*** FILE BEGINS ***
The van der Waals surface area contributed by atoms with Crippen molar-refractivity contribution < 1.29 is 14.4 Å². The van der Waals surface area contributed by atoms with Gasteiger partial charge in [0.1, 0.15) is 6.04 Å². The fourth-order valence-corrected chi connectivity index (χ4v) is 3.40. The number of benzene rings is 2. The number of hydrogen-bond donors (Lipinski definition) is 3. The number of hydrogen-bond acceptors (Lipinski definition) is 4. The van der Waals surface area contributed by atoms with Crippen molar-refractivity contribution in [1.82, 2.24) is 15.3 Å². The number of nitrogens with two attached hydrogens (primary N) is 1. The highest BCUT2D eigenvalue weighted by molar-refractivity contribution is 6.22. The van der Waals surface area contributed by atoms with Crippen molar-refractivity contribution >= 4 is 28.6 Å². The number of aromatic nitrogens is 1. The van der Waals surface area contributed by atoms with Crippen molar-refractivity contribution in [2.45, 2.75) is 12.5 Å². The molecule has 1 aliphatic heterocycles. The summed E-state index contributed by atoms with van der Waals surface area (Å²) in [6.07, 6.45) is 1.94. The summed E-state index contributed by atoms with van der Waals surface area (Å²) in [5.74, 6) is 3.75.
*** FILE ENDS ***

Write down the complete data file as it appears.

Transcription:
The van der Waals surface area contributed by atoms with Crippen molar-refractivity contribution < 1.29 is 14.4 Å². The van der Waals surface area contributed by atoms with Gasteiger partial charge in [0.1, 0.15) is 6.04 Å². The fourth-order valence-corrected chi connectivity index (χ4v) is 3.40. The number of benzene rings is 2. The number of hydrogen-bond donors (Lipinski definition) is 3. The number of hydrogen-bond acceptors (Lipinski definition) is 4. The van der Waals surface area contributed by atoms with Crippen molar-refractivity contribution in [1.82, 2.24) is 15.3 Å². The number of nitrogens with two attached hydrogens (primary N) is 1. The highest BCUT2D eigenvalue weighted by molar-refractivity contribution is 6.22. The van der Waals surface area contributed by atoms with Crippen molar-refractivity contribution >= 4 is 28.6 Å². The number of aromatic nitrogens is 1. The van der Waals surface area contributed by atoms with Crippen molar-refractivity contribution in [2.45, 2.75) is 12.5 Å². The molecule has 1 aliphatic heterocycles. The summed E-state index contributed by atoms with van der Waals surface area (Å²) in [6.07, 6.45) is 1.94. The summed E-state index contributed by atoms with van der Waals surface area (Å²) in [5.74, 6) is 3.75.